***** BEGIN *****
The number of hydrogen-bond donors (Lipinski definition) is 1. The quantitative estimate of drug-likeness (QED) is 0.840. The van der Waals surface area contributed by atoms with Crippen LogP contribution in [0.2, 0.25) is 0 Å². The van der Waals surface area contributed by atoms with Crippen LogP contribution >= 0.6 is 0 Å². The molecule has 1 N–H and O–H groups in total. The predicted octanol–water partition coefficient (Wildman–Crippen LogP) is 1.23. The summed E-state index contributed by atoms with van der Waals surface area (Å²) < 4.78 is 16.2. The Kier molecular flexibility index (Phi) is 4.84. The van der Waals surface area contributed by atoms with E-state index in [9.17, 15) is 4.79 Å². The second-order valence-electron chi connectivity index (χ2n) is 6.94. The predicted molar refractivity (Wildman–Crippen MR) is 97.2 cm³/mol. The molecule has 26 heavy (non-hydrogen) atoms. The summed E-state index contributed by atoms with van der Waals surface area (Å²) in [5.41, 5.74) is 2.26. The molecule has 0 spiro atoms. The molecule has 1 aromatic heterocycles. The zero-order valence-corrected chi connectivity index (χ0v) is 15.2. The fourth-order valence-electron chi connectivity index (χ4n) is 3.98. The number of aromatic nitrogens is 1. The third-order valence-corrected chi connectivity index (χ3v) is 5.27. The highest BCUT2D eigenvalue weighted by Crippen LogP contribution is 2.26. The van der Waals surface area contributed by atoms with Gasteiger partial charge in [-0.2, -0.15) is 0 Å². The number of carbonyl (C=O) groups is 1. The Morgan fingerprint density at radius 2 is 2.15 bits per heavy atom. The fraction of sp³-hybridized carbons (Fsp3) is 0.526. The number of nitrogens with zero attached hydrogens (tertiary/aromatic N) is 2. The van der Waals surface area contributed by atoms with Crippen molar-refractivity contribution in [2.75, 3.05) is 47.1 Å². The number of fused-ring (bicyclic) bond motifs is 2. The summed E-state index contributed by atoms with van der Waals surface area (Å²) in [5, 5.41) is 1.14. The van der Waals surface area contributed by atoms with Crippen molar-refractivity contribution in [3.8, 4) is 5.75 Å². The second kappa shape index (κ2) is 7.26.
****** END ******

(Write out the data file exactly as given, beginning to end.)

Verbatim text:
The number of hydrogen-bond donors (Lipinski definition) is 1. The quantitative estimate of drug-likeness (QED) is 0.840. The van der Waals surface area contributed by atoms with Crippen LogP contribution in [0.2, 0.25) is 0 Å². The van der Waals surface area contributed by atoms with Crippen LogP contribution >= 0.6 is 0 Å². The molecule has 1 N–H and O–H groups in total. The predicted octanol–water partition coefficient (Wildman–Crippen LogP) is 1.23. The summed E-state index contributed by atoms with van der Waals surface area (Å²) < 4.78 is 16.2. The Kier molecular flexibility index (Phi) is 4.84. The van der Waals surface area contributed by atoms with E-state index in [9.17, 15) is 4.79 Å². The second-order valence-electron chi connectivity index (χ2n) is 6.94. The predicted molar refractivity (Wildman–Crippen MR) is 97.2 cm³/mol. The molecule has 26 heavy (non-hydrogen) atoms. The summed E-state index contributed by atoms with van der Waals surface area (Å²) in [5.41, 5.74) is 2.26. The molecule has 0 spiro atoms. The molecule has 1 aromatic heterocycles. The zero-order valence-corrected chi connectivity index (χ0v) is 15.2. The fourth-order valence-electron chi connectivity index (χ4n) is 3.98. The number of aromatic nitrogens is 1. The third-order valence-corrected chi connectivity index (χ3v) is 5.27. The highest BCUT2D eigenvalue weighted by Crippen LogP contribution is 2.26. The van der Waals surface area contributed by atoms with Gasteiger partial charge in [-0.2, -0.15) is 0 Å². The number of carbonyl (C=O) groups is 1. The Morgan fingerprint density at radius 2 is 2.15 bits per heavy atom. The fraction of sp³-hybridized carbons (Fsp3) is 0.526. The number of nitrogens with zero attached hydrogens (tertiary/aromatic N) is 2. The van der Waals surface area contributed by atoms with Crippen molar-refractivity contribution in [2.75, 3.05) is 47.1 Å². The number of fused-ring (bicyclic) bond motifs is 2. The summed E-state index contributed by atoms with van der Waals surface area (Å²) in [5, 5.41) is 1.14. The van der Waals surface area contributed by atoms with Crippen molar-refractivity contribution in [3.8, 4) is 5.75 Å². The second kappa shape index (κ2) is 7.26.